Tuesday, March 06, 2012

Nothing ever changes

The Iraqi government -- led by Nouri al-Maliki -- is the alcoholic that knows if it just keeps on doing the exact same thing, at some point, different results will arrive.

Nothing ever changes...you know it doesn't
Nothing ever changes...oh you know it doesn't
Nothing ever changes...you know it doesn't
Nothing ever changes
-- "Nothing Ever Changes," written by Stevie Nicks and Sandy Stewart, first appears on Stevie's The Wild Heart

Ahmed Rasheed (Reuters) has the task
of reporting on the ExxonMobil story. When last we checked in, ExxonMobil had entered into an agreement with the KRG in October that the Baghdad government didn't like and they were sending strongly worded letters to ExxonMobil demanding an answer (the third letter went out at the start of November). And today?

Rasheed informs us that ExxonMobil has still not provided an answer or responded to the letters. The Baghdad-based government has still not decided if it's going to do anything about the deal. In other words, nothing has changed there.

Again and again the same situation
For so many years
Tethered to a ringing telephone
In a room full ot mirrors
-- "The Same Situation," written by Joni Mitchell, first appears on her Court and Spark

Al Mada informs that President Jalal Talabani is declaring (again) that everything is ready and set for March 29th when Baghdad is set to host the Arab Summit. In addition, it notes that before the summit takes place Jalal Talabani will (again) be making a trip to the United States for (again) medical treatment. He wouldn't have these health problems if he'd follow doctor's advice and drop 75 pounds. (He should probably drop 100. Talabani weighs over 275 pounds. And, no, that's not muscle.) Is he planning on leaving Iraq after his term expires? It's been clear all along that he can't get treatment in Iraq (KRG or elsewhere). The smart thing to do would be to lose some weight.

So this is odd,
the painful realization that has all gone wrong.
And nobody cares at all,
and nobody cares at all.

So you buried all your lover's clothes
and burned the letters lover wrote,
but it doesn't make it any better.
Does it make it any better?
And the plaster dented from your fist
in the hall where you had your first kiss
reminds you that the memories will fade.

So this is strange,
our sidestepping has come to be a brilliant dance
where nobody leads at all,
where nobody leads at all.
-- "The Brilliant Dance," written by Chris Carrabba, first appears on Dashboard Confessional's The Places You Have Come to Fear the Most

Yesterday one attack alone (in Haditha) left 27 people dead (28 if you count the assailant who was killed) and you might think Nouri's Baghdad-based government would be focused on real issues as a result. You would be wrong. Al Mada reports that the Baghdad-based government of Nouri al-Maliki is alerting all departments of government to be prepared for, to be on guard for, to look out for . . . Iraq's Emo youth.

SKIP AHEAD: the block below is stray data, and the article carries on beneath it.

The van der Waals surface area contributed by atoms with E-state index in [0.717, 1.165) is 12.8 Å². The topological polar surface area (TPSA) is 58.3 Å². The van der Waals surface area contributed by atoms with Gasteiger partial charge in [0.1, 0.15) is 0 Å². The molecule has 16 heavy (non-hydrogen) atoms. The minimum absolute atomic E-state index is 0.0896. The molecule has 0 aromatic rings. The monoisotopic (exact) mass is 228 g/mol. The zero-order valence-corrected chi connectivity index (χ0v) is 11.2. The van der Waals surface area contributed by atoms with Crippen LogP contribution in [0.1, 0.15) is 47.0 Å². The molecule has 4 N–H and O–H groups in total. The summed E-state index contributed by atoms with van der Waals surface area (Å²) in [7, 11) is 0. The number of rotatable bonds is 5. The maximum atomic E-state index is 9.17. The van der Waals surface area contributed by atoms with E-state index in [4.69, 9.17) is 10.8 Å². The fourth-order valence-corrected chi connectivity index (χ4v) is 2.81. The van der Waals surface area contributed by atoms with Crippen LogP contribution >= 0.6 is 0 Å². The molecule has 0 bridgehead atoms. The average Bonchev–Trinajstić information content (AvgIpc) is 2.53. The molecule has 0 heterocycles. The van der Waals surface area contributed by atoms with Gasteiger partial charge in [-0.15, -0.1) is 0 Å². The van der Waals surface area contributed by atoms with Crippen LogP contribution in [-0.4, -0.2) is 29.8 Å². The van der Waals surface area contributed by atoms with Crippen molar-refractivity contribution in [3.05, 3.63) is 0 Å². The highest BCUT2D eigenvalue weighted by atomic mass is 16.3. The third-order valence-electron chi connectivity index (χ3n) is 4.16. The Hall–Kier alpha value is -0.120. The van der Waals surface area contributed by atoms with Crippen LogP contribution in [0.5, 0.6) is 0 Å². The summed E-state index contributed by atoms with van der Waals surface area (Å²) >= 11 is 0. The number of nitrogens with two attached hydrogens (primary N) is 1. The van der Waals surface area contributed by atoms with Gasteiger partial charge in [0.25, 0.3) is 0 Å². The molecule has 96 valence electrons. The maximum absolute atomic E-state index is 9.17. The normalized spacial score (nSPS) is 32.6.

The Emo is coming!!!!

They clearly don't understand Emo. Possibly, they're mistaking it for Emu and are worried that a wave of birds from Australia will soon be marching across Basra?

The Ministry of the Interior is publishing a list of Iraqi youth and distributing it -- with the help of the Ministry of Education -- to round up the youth. How out of control is the frenzy? An MP is quoted speaking carefuly that she doesn't think being an Emo youth "warrants being murdered." That MP staking out that 'brave' position? She's on the Human Rights Committee.

Don't you see, don't you see, that the charade is over?
And all the "Best Deceptions" and "Clever Cover Story" awards go to you.
So kiss me hard 'cause this will be the last time that I let you.
You will be back someday and this awkward kiss that tells of other people's lips will be of service to keeping you away.
-- "The Best Deceptions," written by Chris Carrabba, first appears on Dashboard Confessional's The Places You Have Come to Fear the Most

And the Gender Traitor's back in the news. She's insisting there's nothing wrong with the dress code she's attempting to impose on women in government (there's no dress code for men) because she's not demanding "a particular color." Al Mada reports on that and other nonsense from the Women's Minister Ibtihal al-Zaidi. I prefer the comments. Especially the one who points out all the orphans and the widows in the country that al-Zaidi should be focusing on instead of lecturing grown women about how to dress. (And I agree with the recommendation that she leave her post.) While the person leaving that comment is correct about what should be focused on, it's also true that al-Zaidi is the Minister of Women precisely because she won't focus on those things. Nouri doesn't give a damn about those issues. He made that very clear in his first administration and that's why Nawal al-Samarraie went public. She noted she was not provided with the budget she needed to address these very real issues. (When she went public her ministry had a $1,400 a month budget. You can barely maintain an office with that, let alone address the issues effecting women.) al-Zaidi will find other non-issues to occupy her time and, as she's heading out the door, will insist that these non-issues had to be addressed before real ones could be. Nothing she does will improve the lives of women -- or even one life -- but that's why Nouri chose her for the position.